The wider membership, and most activists, are pragmatists, who can’t be pigeon-holed into any of the four groups that have shaped the debate.  Their confusion and general scepticism is understandable .  But this reflects a vacuum at the party’s idealogical heart.  We can agree on liberal social values, internationalism and inclusiveness – but the party seems to have no settled views on how to run the state.

The party should not get too worked up about this of itself.  It shares this confusion with the other main political parties (just try to make sense of the Labour position), and I’m sure the minor parties too if they could ever be forced into making a stand.  All successful political parties are coalitions of one kind or another.  But the party failed to hammer out its own internal compromise before the election, in the way that Vince Cable managed to for tax policy.  Formation of policy at conference was too much a matter of seeking consensus.  There were some quite radical elements of official, conference approved policy (like abolishing Strategic Health Authorities), but little awareness amongst members of the implications of official policy.  The original Bill was probably quite a well crafted compromise between our official policy and Andrew Lansley’s ideas (Paul Burstow certainly thought so).  But as soon as the heat was applied, official Lib Dem policy counted for nothing – it had not been engrained on members’ and activists’ consciences.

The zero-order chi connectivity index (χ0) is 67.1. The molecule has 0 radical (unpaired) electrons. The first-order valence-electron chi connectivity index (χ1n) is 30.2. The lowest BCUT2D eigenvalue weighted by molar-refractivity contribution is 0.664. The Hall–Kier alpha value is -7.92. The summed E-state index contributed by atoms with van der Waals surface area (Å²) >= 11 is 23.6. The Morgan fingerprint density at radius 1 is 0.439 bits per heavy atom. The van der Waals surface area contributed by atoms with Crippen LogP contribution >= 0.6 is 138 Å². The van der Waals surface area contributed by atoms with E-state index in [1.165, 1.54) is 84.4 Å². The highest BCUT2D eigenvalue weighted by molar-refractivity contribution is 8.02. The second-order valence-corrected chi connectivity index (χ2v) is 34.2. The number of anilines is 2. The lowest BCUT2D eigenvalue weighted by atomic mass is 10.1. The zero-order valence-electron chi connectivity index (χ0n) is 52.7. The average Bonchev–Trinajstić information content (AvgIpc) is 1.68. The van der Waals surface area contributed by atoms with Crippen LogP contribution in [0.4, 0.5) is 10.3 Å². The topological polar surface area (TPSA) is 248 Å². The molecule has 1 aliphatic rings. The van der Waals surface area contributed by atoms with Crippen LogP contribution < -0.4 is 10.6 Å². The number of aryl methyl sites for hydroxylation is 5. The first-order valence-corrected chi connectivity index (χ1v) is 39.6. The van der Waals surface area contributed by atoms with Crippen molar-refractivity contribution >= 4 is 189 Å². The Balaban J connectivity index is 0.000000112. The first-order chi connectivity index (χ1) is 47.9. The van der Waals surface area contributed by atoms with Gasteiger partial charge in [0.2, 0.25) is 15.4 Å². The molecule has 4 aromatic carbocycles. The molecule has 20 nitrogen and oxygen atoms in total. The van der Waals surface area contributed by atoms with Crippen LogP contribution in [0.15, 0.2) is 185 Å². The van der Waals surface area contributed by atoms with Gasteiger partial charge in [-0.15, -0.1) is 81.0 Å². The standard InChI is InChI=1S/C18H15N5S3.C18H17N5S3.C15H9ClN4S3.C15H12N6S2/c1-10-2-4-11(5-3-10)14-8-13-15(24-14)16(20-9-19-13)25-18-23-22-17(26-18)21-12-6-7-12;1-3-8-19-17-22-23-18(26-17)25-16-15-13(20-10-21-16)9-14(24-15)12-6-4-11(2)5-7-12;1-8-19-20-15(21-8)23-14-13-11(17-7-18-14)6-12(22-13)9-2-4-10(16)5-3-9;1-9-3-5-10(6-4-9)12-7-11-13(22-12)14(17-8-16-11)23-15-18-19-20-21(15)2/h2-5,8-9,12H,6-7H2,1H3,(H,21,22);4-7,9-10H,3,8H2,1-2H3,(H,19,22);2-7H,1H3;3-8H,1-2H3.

So where next?  The first point is that Liberal Democrats must realise that they either hang together with the Tories, or else the two parties will be hung separately on the NHS.  The Tories will curb their privatising zeal; the Lib Dems need to stop being so destructive.  There is no future in the parties scoring points off each other on this issue -they both need to show that all the apocalyptic talk is hot air.  I expect this means that we’ll have to find some extra funding before 2015.

And Liberal Democrats need to forge their own vision for the NHS, hopefully in time for 2015.  In doing so each of the various interest groups will have to compromise.  The best way of doing this is to have some controversial debates and votes at conference – like we did with tax policy.  Much better to have the arguments before the policy is agreed than after we try to implement it.